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Vitamin D Supplements May Not Help Ease Asthma

SUNDAY, May 18, 2014 (HealthDay News) -- Vitamin D supplements do little to help control asthma, a new study found, although they might help cut the level of medication some patients need.

"Previous studies suggested that if you have asthma and low levels of vitamin D in the blood, you have worse lung function, more asthma attacks and more emergency room visits than asthma patients with higher vitamin D levels," Dr. Mario Castro, a professor of pulmonary and critical care medicine at Washington University School of Medicine in St. Louis, explained in a university news release.

So, his team decided to conduct "the first randomized controlled trial to investigate whether taking vitamin D supplements can improve asthma control," he said.

The study included more than 400 adult asthma patients at nine major medical centers in the United States. All of them had mild to moderate asthma and what was considered deficient blood levels of vitamin D.

The patients were divided into two groups: One group took an initial dose of 100,000 international units (IUs) of vitamin D3, followed by daily doses of 4,000 IUs, while the second group took a placebo.

The two groups showed no differences in all major measures of asthma control, such as the number of asthma attacks, the need for emergency care or the number of treatment failures that resulted in having to take more medication, the study found. Patients taking vitamin D also did not report improved quality of life.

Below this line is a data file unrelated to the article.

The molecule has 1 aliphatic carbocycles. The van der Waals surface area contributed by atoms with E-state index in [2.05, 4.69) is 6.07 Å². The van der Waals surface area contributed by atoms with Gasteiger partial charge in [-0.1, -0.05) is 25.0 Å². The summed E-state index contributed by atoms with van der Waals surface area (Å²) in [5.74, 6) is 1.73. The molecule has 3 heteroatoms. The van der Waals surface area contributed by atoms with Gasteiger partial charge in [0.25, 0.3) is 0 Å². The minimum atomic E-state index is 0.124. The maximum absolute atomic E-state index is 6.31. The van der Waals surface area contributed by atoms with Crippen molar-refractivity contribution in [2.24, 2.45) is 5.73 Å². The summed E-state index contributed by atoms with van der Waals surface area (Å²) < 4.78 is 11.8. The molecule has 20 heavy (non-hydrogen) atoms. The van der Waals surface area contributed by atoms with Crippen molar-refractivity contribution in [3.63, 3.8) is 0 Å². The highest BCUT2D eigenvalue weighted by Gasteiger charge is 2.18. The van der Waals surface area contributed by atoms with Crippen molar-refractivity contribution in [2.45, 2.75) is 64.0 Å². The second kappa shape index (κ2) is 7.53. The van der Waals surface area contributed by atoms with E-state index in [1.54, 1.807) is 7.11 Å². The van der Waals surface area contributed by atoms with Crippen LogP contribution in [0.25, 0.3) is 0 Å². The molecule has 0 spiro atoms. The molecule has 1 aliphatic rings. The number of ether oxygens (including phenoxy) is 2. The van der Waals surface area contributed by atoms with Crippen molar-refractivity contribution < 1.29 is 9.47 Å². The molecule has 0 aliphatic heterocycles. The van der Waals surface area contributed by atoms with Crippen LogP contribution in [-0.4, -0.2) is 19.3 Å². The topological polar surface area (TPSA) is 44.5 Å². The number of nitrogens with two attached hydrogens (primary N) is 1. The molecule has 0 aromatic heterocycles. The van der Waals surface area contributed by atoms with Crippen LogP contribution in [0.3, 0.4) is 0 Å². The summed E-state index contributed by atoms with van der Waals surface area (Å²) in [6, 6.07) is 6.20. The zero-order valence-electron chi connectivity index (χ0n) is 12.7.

The researchers did find that patients taking vitamin D were more successful in reducing their daily dosages of inhaled steroid medications. By the end of the 28-week study, the average daily doses were 111 micrograms for those in the vitamin D group versus 126 micrograms for those in the placebo group.

"The difference was small -- 15 micrograms of steroid per day -- but statistically significant," Castro said. "Over the long term, even that small amount may have an important impact on reducing side effects of inhaled steroids. Although inhaled steroids work very well in controlling asthma, patients don't like them because they cause weight gain and increase the risk of diabetes and high blood pressure. Anything we can do to reduce the amount they need is important."

The study was published online May 18 in the Journal of the American Medical Association and is also being presented the same day at the annual meeting of the American Thoracic Society, in San Diego.

More information

The U.S. National Heart, Lung, and Blood Institute has more about asthma.

SOURCE: Washington University School of Medicine, May 18, 2014